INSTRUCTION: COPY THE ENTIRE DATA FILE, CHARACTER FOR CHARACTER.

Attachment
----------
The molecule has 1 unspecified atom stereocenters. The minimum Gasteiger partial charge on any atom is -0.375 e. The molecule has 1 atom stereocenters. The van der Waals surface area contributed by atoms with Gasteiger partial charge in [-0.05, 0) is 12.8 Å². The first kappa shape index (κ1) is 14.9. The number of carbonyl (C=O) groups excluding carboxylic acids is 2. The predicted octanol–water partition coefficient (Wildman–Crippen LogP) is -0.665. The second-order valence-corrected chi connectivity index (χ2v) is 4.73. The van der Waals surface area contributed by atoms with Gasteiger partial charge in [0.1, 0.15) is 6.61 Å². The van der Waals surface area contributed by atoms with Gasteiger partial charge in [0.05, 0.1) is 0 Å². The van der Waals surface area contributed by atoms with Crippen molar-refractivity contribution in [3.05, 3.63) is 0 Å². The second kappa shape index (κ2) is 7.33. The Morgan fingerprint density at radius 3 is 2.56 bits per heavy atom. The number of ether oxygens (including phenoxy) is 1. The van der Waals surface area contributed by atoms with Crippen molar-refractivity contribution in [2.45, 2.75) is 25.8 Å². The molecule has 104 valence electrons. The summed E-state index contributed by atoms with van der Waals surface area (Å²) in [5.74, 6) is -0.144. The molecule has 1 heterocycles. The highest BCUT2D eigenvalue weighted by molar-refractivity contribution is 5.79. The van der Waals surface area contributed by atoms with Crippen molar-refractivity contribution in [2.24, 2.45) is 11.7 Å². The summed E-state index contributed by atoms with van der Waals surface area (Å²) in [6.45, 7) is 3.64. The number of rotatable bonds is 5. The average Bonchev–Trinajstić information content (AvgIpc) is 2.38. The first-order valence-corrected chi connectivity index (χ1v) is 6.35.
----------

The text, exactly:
The molecule has 1 unspecified atom stereocenters. The minimum Gasteiger partial charge on any atom is -0.375 e. The molecule has 1 atom stereocenters. The van der Waals surface area contributed by atoms with Gasteiger partial charge in [-0.05, 0) is 12.8 Å². The first kappa shape index (κ1) is 14.9. The number of carbonyl (C=O) groups excluding carboxylic acids is 2. The predicted octanol–water partition coefficient (Wildman–Crippen LogP) is -0.665. The second-order valence-corrected chi connectivity index (χ2v) is 4.73. The van der Waals surface area contributed by atoms with Gasteiger partial charge in [0.1, 0.15) is 6.61 Å². The van der Waals surface area contributed by atoms with Gasteiger partial charge in [0.05, 0.1) is 0 Å². The van der Waals surface area contributed by atoms with Crippen molar-refractivity contribution in [3.05, 3.63) is 0 Å². The second kappa shape index (κ2) is 7.33. The Morgan fingerprint density at radius 3 is 2.56 bits per heavy atom. The number of ether oxygens (including phenoxy) is 1. The van der Waals surface area contributed by atoms with Crippen molar-refractivity contribution in [2.45, 2.75) is 25.8 Å². The molecule has 104 valence electrons. The summed E-state index contributed by atoms with van der Waals surface area (Å²) in [5.74, 6) is -0.144. The molecule has 1 heterocycles. The highest BCUT2D eigenvalue weighted by molar-refractivity contribution is 5.79. The van der Waals surface area contributed by atoms with Crippen molar-refractivity contribution in [2.24, 2.45) is 11.7 Å². The summed E-state index contributed by atoms with van der Waals surface area (Å²) in [6.45, 7) is 3.64. The number of rotatable bonds is 5. The average Bonchev–Trinajstić information content (AvgIpc) is 2.38. The first-order valence-corrected chi connectivity index (χ1v) is 6.35.